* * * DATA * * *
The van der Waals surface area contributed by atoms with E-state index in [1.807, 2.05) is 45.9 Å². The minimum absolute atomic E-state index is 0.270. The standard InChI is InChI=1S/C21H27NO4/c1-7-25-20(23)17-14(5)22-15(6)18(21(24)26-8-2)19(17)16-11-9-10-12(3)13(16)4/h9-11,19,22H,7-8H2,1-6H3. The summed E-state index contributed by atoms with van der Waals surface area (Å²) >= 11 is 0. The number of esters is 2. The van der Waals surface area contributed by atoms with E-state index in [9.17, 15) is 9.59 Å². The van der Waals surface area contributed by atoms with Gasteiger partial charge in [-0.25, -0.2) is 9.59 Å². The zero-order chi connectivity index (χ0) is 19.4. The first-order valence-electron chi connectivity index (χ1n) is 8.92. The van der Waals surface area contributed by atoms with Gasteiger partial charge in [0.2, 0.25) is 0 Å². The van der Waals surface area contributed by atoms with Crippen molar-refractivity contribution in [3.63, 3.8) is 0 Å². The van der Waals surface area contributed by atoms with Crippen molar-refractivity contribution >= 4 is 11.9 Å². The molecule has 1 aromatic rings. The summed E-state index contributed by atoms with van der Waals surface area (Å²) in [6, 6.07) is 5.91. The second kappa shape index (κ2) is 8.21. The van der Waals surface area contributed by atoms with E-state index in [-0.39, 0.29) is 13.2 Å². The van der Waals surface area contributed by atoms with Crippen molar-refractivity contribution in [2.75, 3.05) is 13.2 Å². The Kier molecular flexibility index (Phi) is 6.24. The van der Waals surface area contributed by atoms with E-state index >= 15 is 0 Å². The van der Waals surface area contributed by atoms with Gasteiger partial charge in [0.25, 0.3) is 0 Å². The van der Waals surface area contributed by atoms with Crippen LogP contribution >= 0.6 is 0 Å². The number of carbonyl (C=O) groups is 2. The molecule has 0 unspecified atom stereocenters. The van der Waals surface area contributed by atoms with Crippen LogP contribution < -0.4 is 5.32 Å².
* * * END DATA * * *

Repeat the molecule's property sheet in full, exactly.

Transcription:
The van der Waals surface area contributed by atoms with E-state index in [1.807, 2.05) is 45.9 Å². The minimum absolute atomic E-state index is 0.270. The standard InChI is InChI=1S/C21H27NO4/c1-7-25-20(23)17-14(5)22-15(6)18(21(24)26-8-2)19(17)16-11-9-10-12(3)13(16)4/h9-11,19,22H,7-8H2,1-6H3. The summed E-state index contributed by atoms with van der Waals surface area (Å²) >= 11 is 0. The number of esters is 2. The van der Waals surface area contributed by atoms with E-state index in [9.17, 15) is 9.59 Å². The van der Waals surface area contributed by atoms with Gasteiger partial charge in [-0.25, -0.2) is 9.59 Å². The zero-order chi connectivity index (χ0) is 19.4. The first-order valence-electron chi connectivity index (χ1n) is 8.92. The van der Waals surface area contributed by atoms with Gasteiger partial charge in [0.2, 0.25) is 0 Å². The van der Waals surface area contributed by atoms with Crippen molar-refractivity contribution in [3.63, 3.8) is 0 Å². The van der Waals surface area contributed by atoms with Crippen molar-refractivity contribution >= 4 is 11.9 Å². The molecule has 1 aromatic rings. The summed E-state index contributed by atoms with van der Waals surface area (Å²) in [6, 6.07) is 5.91. The second kappa shape index (κ2) is 8.21. The van der Waals surface area contributed by atoms with E-state index in [-0.39, 0.29) is 13.2 Å². The van der Waals surface area contributed by atoms with Crippen molar-refractivity contribution in [2.75, 3.05) is 13.2 Å². The Kier molecular flexibility index (Phi) is 6.24. The van der Waals surface area contributed by atoms with E-state index >= 15 is 0 Å². The van der Waals surface area contributed by atoms with Gasteiger partial charge in [0.25, 0.3) is 0 Å². The van der Waals surface area contributed by atoms with Crippen LogP contribution >= 0.6 is 0 Å². The number of carbonyl (C=O) groups is 2. The molecule has 0 unspecified atom stereocenters. The van der Waals surface area contributed by atoms with Crippen LogP contribution < -0.4 is 5.32 Å².